Vixen Space Eye 70


Giving a telescope as a gift to a novice astronomer can be tricky – it’s a difficult line to tread between department store toys and ‘proper’ telescopes you might buy from a specialist.


So in this difficult area it’s refreshing to see one of the World’s most respected telescope manufacturers producing an instrument that is genuinely aimed at beginners without compromising on quality.

Unboxing the telescope reveals all the usual parts – a sturdy but lightweight aluminium tripod, the optical tube assembly, two decent plössl eyepieces, a diagonal, small finderscope and an accessory tray.

You’re immediately struck by the sensible packaging – all the parts are housed in a polystyrene tray that will protect them from even the most overstretched couriers – and this is within a colourful presentation box.

Assembly is very straightforward.

The mount and tripod are already assembled, and attaching the optical tube is easy.

Two small screws secure the finderscope and once you’ve inserted the eyepiece and diagonal, you’re ready to go.

The tripod is full-size and adjustable for kids and adults alike.

Over the years Vixen has earned a worldwide reputation for the high standard of its optics, and the Space Eye 70 appears to be no exception.

Detail on the Moon is truly breathtaking and the Vixen squeezes far more from its 70mm objective lens than most telescopes in its class.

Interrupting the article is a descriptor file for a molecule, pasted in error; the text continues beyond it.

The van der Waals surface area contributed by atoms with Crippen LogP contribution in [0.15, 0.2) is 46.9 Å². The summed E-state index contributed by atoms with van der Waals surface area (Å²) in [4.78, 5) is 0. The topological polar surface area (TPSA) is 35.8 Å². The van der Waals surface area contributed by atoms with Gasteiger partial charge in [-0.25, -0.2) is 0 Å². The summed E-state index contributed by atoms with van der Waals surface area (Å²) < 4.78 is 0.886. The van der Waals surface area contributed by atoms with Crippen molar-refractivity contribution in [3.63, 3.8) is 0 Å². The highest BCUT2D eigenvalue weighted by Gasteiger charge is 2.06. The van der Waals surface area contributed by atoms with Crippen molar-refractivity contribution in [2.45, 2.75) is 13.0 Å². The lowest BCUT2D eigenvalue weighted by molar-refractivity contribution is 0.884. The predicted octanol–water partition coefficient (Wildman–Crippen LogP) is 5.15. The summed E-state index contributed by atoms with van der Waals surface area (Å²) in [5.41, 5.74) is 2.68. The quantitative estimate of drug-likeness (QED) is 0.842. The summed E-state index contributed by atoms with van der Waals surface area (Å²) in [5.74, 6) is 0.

Craters are clearly evident and a wealth of detail can be seen across its surface.

Turning the telescope to Jupiter, we were surprised to see the two equatorial cloud bands clearly; something that often isn’t possible in telescopes with apertures under about 125mm.

The view is very contrasty and Jupiter’s moons were clearly defined.

The stars were also testament to the quality of the optics – Mizar was an easy test and the Space Eye 70 even showed the faint third star that forms a triangle with Mizar A and B.

The bright stars Vega, Altair and Deneb showed moderate false colour, but nothing inconsistent with the type of telescope.

The double cluster in Perseus was a particularly pleasing sight.

Pushing the telescope beyond its expected limits paid off, with the Andromeda galaxy easy to spot.

Overall, we are very impressed with the Space Eye 70 and have no hesitation in recommending it to beginners of all ages.

It’s a fantastic quality set of optics at this price and comes on a very simple and straightforward tripod.

Price: £99.